The Northern Strategy Explained (user search)

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Author Topic: The Northern Strategy Explained  (Read 30520 times)
Adam Griffin
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« on: February 08, 2017, 05:08:05 PM »

Immigration.  While the GOP has been the party of immigration restriction since the 19th century, the rhetoric is clearly different.  Take the issue of Islamic immigration.  During the 2000s much of the opposition to Islamic immigration came from "America is a Christian country, Merry Christmas, not Happy Holidays!"  In 2017 the argument against Islamic immigration is that Muslims are a threat to secularism, to women's rights, and to gay rights.  An irreligious man who typically votes Democrat will ignore the former argument but might be worried about the latter.

Transgender bathrooms.  Trump said that transgender people can use whatever bathrooms they want.  I think it's safe to say that the majority of Republicans along with many Democrats and independents, disagree with Trump (see Houston).   Compare this with how Republicans reacted to the legalization of SSM in Massachusetts in 2004.  Republicans made gay marriage a central campaign issue and it probably got Bush reelected.  Furthermore, in 2004 the Republicans used social issues to appeal to minorities and immigrants.  This is a significant change.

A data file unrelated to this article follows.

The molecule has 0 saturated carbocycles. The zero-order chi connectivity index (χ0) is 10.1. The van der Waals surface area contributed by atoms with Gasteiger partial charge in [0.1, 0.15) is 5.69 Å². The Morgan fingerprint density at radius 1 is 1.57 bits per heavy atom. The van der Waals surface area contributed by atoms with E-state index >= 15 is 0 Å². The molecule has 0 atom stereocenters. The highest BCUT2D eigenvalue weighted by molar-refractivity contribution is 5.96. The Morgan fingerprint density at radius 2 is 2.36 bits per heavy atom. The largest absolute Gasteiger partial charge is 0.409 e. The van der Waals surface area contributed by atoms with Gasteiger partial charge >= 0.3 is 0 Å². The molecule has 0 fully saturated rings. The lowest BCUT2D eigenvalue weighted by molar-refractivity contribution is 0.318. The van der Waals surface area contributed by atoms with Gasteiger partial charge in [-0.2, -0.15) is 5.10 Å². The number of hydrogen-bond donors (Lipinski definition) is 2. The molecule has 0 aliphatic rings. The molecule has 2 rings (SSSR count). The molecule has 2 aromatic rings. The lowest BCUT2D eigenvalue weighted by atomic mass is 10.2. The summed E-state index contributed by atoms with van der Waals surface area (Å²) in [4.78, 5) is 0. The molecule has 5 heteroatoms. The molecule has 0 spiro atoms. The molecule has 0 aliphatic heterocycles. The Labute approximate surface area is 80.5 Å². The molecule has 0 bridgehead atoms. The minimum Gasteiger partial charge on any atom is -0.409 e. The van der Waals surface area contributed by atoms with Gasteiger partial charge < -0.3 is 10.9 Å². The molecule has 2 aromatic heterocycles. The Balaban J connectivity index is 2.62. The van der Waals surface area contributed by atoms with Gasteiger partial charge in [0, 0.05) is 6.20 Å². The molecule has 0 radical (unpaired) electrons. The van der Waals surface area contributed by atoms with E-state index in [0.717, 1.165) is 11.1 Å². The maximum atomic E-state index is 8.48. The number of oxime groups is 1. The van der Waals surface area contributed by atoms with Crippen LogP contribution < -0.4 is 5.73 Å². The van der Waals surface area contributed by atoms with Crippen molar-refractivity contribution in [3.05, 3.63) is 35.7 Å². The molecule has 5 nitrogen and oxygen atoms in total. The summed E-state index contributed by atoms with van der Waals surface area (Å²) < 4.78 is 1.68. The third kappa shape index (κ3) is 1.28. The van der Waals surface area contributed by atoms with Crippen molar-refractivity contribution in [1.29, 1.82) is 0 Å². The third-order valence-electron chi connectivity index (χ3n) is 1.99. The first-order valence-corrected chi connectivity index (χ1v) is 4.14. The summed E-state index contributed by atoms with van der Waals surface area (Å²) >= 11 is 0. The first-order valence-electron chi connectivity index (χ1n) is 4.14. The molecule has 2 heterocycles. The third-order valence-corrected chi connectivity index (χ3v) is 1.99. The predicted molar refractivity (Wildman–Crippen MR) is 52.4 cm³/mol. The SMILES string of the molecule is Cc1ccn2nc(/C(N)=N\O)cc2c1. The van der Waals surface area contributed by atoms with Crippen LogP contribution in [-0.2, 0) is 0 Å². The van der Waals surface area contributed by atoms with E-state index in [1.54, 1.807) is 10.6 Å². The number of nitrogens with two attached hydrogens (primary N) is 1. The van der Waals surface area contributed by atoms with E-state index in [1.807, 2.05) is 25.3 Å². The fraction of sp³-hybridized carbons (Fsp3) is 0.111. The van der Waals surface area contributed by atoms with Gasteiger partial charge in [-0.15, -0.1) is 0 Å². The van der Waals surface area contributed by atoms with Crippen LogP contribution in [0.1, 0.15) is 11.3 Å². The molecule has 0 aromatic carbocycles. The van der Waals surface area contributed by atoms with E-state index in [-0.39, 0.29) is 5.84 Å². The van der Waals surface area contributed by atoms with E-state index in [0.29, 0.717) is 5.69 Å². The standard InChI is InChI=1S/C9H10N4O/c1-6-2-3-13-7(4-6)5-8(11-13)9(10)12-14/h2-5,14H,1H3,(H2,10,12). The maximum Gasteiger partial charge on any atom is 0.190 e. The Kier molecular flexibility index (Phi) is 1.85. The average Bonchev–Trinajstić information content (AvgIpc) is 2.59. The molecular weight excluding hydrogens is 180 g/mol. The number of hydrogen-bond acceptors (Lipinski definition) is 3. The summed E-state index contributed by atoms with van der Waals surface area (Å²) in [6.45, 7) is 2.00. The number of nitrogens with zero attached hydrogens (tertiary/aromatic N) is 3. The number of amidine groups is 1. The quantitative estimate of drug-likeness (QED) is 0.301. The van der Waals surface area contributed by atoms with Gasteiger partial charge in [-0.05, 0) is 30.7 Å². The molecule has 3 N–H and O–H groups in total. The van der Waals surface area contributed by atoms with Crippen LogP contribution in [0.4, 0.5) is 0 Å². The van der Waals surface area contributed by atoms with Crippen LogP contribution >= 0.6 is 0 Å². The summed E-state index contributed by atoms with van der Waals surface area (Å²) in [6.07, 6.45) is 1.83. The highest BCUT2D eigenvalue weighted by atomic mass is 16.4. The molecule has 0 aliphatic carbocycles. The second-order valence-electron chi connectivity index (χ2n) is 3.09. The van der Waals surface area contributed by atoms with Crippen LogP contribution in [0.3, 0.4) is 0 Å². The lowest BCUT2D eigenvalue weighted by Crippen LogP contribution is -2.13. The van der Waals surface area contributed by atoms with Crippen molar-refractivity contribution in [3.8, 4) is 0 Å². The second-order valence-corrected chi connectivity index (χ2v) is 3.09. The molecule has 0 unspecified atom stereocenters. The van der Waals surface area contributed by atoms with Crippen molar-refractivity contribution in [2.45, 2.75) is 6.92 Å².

I disagree with this part. Sure, America is becoming more secular in a formal and broader sense, but that doesn't necessarily mean that individual beliefs - whether the motivation still is overtly religious or not - aren't rooted in them. With that being said, your average Trump Democrat doesn't fit the demographic profile to be swayed by an argument of, essentially, "you're a noble social warrior: you don't want those Muslims taking away our hard-fought social progressive values, do you?". This was a clever act of concern-trolling by Trump and the GOP during the campaign, but I highly doubt it had any real effect. Short of Bill Maher, the only place you saw this argument being used by the masses was in right-wing blog comment sections. If they were motivated by a message rooted effectively in religious bigotry, then it's coming from the same place and striking the same chords as it did 10-15 years ago. If it didn't get them then, then it wouldn't have gotten them now, and especially in a less naturally potent context.

Which brings me to this: there are still religious people in the Democratic Party. Hard to believe for some, I know! But the fact is that there were and are plenty of people who have been voting Democratic for years that could have just as easily voted for Bush due to his gay marriage-bashing in 2004, but had different priorities and therefore voted for Kerry (and/or Obama). Sixty percent of the country opposed gay marriage in 2004; Kerry got 48% of the vote. You can't just pretend those people didn't (or don't) exist. Nevertheless, the types that eluded Bush in 2004 - of all years - weren't likely to be swayed by an even further leftist message rooting along those lines 10-15 years later...because any message ranting and raving against other religious groups is ultimately only going to be potent if it's coming from an evangelical or far-right position, which Trump didn't use (at least bluntly).